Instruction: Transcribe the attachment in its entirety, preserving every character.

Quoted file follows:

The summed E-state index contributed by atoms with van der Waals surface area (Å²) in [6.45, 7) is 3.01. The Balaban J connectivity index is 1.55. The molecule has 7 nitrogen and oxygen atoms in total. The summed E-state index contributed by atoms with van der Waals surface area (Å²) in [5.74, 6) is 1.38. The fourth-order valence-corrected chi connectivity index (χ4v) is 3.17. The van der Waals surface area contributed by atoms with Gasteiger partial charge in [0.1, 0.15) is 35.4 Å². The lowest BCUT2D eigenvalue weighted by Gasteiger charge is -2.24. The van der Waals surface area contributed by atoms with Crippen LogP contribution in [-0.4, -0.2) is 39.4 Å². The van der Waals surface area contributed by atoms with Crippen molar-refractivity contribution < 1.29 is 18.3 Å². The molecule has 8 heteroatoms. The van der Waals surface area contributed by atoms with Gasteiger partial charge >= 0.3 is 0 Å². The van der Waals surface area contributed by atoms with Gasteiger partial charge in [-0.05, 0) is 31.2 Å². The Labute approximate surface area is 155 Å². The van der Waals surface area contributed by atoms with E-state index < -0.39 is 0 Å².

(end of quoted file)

The summed E-state index contributed by atoms with van der Waals surface area (Å²) in [6.45, 7) is 3.01. The Balaban J connectivity index is 1.55. The molecule has 7 nitrogen and oxygen atoms in total. The summed E-state index contributed by atoms with van der Waals surface area (Å²) in [5.74, 6) is 1.38. The fourth-order valence-corrected chi connectivity index (χ4v) is 3.17. The van der Waals surface area contributed by atoms with Gasteiger partial charge in [0.1, 0.15) is 35.4 Å². The lowest BCUT2D eigenvalue weighted by Gasteiger charge is -2.24. The van der Waals surface area contributed by atoms with Crippen LogP contribution in [-0.4, -0.2) is 39.4 Å². The van der Waals surface area contributed by atoms with Crippen molar-refractivity contribution < 1.29 is 18.3 Å². The molecule has 8 heteroatoms. The van der Waals surface area contributed by atoms with Gasteiger partial charge >= 0.3 is 0 Å². The van der Waals surface area contributed by atoms with Gasteiger partial charge in [-0.05, 0) is 31.2 Å². The Labute approximate surface area is 155 Å². The van der Waals surface area contributed by atoms with E-state index < -0.39 is 0 Å².